12/6/1916 - 28/8/2001
Phil Cade was an amateur enthusiast who raced a Chrysler-engined 1935 Maserati V8Ri in SCCA events and the 1959 US Grand Prix. Phil Cade died 21 years ago, he was 85
Born in Charles City, Iowa, Phil Cade bought the ex-Philippe Étancelin 1935 Tipo V8Ri (4501) in 1950 and raced it in early Sports Car Club of America events in the Northeast during the 1950s. The car was imported into the United States in 1937 to compete in the Vanderbilt Cup but the car was withdrawn due to some dispute over the purchase. The car was entered for the Indy 500 in 1939 with George Robson but DNQ. After the war the car was entered at Indy from 1946 through 1949 and never managed to qualify.
In 1951 Cade replaced the Maserati V8 engine with a 331 cubic inch Chrysler Hemi V8, complete with four Winfield downdraft carburettors on a log manifold and raced it at various tracks including the Thompson Speedway and Lime Rock in Connecticut, Watkins Glen and Bridgehampton in New York and the hillclimbs at Mt. Equinox in Vermont and Mt. Washington. The Maserati engine apparently blew up and was sold to George Weaver who used is as spares to keep his V8Ri 'Poison Lil' going.
He won the Unrestricted class in the SCCA National Point Standings in 1954 with the Maserati and won the Seneca Cup with it in 1958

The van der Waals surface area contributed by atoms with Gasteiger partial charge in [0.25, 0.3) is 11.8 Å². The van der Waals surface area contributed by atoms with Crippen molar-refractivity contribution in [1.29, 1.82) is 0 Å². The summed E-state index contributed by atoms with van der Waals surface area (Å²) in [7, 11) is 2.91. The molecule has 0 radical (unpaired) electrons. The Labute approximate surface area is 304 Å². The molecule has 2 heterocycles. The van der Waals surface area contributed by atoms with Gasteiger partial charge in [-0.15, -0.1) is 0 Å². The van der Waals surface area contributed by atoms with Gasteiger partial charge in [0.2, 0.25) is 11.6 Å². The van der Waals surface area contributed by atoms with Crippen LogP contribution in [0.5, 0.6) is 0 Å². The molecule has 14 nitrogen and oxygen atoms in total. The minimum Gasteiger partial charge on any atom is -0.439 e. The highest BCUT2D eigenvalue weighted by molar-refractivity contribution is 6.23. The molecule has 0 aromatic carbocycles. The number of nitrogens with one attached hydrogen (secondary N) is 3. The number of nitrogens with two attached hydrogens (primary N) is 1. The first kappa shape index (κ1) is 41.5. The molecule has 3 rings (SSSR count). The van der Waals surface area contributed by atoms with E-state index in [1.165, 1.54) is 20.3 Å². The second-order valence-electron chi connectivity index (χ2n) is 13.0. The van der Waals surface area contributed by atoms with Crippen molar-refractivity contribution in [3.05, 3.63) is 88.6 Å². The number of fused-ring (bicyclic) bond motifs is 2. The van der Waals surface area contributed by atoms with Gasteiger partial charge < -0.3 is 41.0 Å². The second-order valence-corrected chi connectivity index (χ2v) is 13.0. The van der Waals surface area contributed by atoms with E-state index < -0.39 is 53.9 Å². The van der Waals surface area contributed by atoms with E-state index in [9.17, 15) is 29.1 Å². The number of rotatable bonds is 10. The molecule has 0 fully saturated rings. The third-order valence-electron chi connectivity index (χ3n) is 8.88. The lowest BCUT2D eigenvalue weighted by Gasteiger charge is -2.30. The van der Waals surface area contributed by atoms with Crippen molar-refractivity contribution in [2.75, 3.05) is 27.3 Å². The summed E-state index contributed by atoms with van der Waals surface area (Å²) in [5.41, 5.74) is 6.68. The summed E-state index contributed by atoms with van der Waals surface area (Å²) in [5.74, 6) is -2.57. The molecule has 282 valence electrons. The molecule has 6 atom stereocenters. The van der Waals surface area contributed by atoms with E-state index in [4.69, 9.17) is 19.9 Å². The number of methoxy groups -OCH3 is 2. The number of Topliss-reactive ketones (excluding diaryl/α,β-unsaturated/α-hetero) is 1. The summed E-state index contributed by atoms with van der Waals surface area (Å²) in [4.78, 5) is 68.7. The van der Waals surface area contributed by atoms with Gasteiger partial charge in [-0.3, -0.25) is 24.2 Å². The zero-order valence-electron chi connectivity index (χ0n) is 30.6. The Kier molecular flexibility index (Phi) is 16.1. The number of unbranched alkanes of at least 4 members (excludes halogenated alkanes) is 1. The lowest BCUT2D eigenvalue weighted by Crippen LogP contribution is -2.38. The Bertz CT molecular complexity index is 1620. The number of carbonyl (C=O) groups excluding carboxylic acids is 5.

He entered the Maserati in the US Grand Prix at Sebring in 1959. He managed to qualify in 18th spot ahead of Rodger Ward in a Kurtis, but 39 seconds of Moss' pole time. Unfortunately he blew the engine in qualiying and failed to make the start.
In 1960 he aquired the ex-Jo Bonnier Maserati 250F Grand Prix car (2524) and the Maserati was parked, on its trailer, in Cade’s garage in Winchester. Cade raced it on several occasions coming third in the Glen Region Open on the 23rd Sept 1961 before crashing at Watkins Glen in 1962.
In 2001 Bob Valpey of Center Harbor, New Hampshire, found the car still sitting on it's trailer in the shed where it had been parked for over forty years. He bought and restored it. Sadly, Phil Cade passed away shortly after.